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re: How do you deal with difficult team members? VIEW POST


There's significant differences between incompetence, inexperience, and toxicity. It sounds mostly like Person 1 is in the inexperienced category. He's probably trying to do his best, and given that stuff is getting done I wouldn't call him incompetent (I reserve that for people that truly don't know what they're doing). He may be a litle, or a lot, of his depth here. He's likely stressed as well.

Toxicity is somebody who is actively creating a shitty work environment. They put people down, prop themselves up, talk poorly of people, complain, never have a kind word, and generally make the environment aweful. These people aren't that common, as they've been rightfully fired from many positions. If you do encounter such a horrible person, you make formal complaints, and if nothing comes of it, you quit. (Note, sometimes people are just this way temporarily due to a bad day or stress, that is something different, should it subside at least.)

But, alas, for Person 1. Have you really tried talking to the guy? Asking why he assigns things this way, asking how you might help with the problem. Attempt to understand why he's doing it, and see if you can help. He might just be getting this stuff from a higher up. Have you complained to him about his behaviour? Have you complained to HR, in case you have one. That is, try to understand the whole situation and him.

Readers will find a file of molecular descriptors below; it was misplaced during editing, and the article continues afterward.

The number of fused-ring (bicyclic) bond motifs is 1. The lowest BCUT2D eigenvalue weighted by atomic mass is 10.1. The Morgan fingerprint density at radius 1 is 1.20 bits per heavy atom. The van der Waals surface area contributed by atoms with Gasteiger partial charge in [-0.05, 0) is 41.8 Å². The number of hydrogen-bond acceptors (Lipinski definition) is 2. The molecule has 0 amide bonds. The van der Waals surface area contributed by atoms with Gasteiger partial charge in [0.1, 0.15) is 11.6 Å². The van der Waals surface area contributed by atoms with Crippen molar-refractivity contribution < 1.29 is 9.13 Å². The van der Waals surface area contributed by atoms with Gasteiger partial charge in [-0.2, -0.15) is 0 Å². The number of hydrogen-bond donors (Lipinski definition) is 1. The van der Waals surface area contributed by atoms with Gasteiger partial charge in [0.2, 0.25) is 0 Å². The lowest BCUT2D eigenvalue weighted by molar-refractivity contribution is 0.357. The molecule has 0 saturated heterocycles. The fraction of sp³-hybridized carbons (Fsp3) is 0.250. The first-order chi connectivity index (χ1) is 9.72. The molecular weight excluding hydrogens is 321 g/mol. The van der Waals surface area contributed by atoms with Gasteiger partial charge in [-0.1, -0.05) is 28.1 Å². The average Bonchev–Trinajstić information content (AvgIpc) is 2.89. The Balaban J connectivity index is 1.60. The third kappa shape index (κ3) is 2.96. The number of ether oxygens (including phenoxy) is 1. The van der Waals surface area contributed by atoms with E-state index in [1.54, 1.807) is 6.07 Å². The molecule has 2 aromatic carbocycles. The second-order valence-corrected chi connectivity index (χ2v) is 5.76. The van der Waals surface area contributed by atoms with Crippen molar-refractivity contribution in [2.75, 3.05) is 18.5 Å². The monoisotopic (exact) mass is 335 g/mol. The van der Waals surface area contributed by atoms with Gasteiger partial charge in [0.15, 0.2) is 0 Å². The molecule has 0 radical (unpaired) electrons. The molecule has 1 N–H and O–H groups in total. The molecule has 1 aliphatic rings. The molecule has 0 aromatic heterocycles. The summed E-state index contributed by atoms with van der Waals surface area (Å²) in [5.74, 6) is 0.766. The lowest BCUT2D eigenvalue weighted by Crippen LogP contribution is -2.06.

Thanks for your reply!

So Person 1 is actually the most experienced out of all of us, and they are aware of the issues at hand (Persons 2 & 3 have spoken to them a couple of times before).

Person 1 is definitely stressed out with the workload, which is understandable, it's just difficult to try and get a point across when they are not willing to listen to you and the points we try to make so that we can tackle the challenges and make the environment a happier and more positive one.

I personally haven't spoken to them as of yet, I'm very apprehensive as I'm the newest person in the team and don't feel that I have a 'foot to stand on', so to say.

We're an extremely small team, we only have the 4 of us, so, unfortunately, there are no external resources like HR.


Definitely tread lightly, and if you can, phrase any suggestions in a way that's aimed at reducing Person 1's stress level, rather than pushing back on what they're asking for.

BAD: "These emergency features are killing the project timeline. I can't get any work done when I'm constantly sidetracked!"

GOOD: "I'm currently working on feature X. I can switch to feature Z, but I'll need an extra day to get X finished. Or, if you're okay with delivering X without the configurable Frob, I can still get it done on time."

Do your best to offer options and solutions, and try to support the team's goals. This is often referred to as "managing up", or "managing your manager." It's a hugely important skill.

But as I mentioned in my other comment, sometimes the situation is intractable, and it's simply time to look for a new gig.

Spot on. I still have a lot to learn about this world we work in, and how to see things from other standpoints, but this helps a lot, thanks!

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